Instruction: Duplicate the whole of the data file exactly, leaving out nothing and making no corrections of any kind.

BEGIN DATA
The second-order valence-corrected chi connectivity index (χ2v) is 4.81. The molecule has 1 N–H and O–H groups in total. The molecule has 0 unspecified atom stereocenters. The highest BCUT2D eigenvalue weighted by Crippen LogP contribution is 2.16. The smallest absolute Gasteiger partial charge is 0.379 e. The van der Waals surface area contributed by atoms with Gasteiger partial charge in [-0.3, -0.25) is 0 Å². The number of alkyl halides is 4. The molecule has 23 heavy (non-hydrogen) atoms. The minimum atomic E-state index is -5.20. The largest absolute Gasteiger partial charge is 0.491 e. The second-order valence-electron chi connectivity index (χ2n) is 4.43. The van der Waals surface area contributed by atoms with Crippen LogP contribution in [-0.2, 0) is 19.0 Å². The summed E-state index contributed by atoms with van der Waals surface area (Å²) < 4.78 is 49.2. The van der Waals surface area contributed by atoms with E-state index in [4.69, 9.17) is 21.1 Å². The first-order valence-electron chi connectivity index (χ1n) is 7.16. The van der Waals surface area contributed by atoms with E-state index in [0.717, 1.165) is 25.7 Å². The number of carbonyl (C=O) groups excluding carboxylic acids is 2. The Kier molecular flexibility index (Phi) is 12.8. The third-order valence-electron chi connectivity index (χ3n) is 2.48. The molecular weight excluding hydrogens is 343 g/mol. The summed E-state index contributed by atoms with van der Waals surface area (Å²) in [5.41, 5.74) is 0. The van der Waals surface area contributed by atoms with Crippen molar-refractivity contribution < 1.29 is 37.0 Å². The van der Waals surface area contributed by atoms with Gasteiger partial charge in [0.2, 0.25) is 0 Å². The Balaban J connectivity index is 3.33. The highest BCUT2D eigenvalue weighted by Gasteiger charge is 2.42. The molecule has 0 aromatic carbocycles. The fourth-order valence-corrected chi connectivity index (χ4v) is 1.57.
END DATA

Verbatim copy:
The second-order valence-corrected chi connectivity index (χ2v) is 4.81. The molecule has 1 N–H and O–H groups in total. The molecule has 0 unspecified atom stereocenters. The highest BCUT2D eigenvalue weighted by Crippen LogP contribution is 2.16. The smallest absolute Gasteiger partial charge is 0.379 e. The van der Waals surface area contributed by atoms with Gasteiger partial charge in [-0.3, -0.25) is 0 Å². The number of alkyl halides is 4. The molecule has 23 heavy (non-hydrogen) atoms. The minimum atomic E-state index is -5.20. The largest absolute Gasteiger partial charge is 0.491 e. The second-order valence-electron chi connectivity index (χ2n) is 4.43. The van der Waals surface area contributed by atoms with Crippen LogP contribution in [-0.2, 0) is 19.0 Å². The summed E-state index contributed by atoms with van der Waals surface area (Å²) < 4.78 is 49.2. The van der Waals surface area contributed by atoms with E-state index in [4.69, 9.17) is 21.1 Å². The first-order valence-electron chi connectivity index (χ1n) is 7.16. The van der Waals surface area contributed by atoms with E-state index in [0.717, 1.165) is 25.7 Å². The number of carbonyl (C=O) groups excluding carboxylic acids is 2. The Kier molecular flexibility index (Phi) is 12.8. The third-order valence-electron chi connectivity index (χ3n) is 2.48. The molecular weight excluding hydrogens is 343 g/mol. The summed E-state index contributed by atoms with van der Waals surface area (Å²) in [5.41, 5.74) is 0. The van der Waals surface area contributed by atoms with Crippen molar-refractivity contribution < 1.29 is 37.0 Å². The van der Waals surface area contributed by atoms with Gasteiger partial charge in [0.2, 0.25) is 0 Å². The Balaban J connectivity index is 3.33. The highest BCUT2D eigenvalue weighted by Gasteiger charge is 2.42. The molecule has 0 aromatic carbocycles. The fourth-order valence-corrected chi connectivity index (χ4v) is 1.57.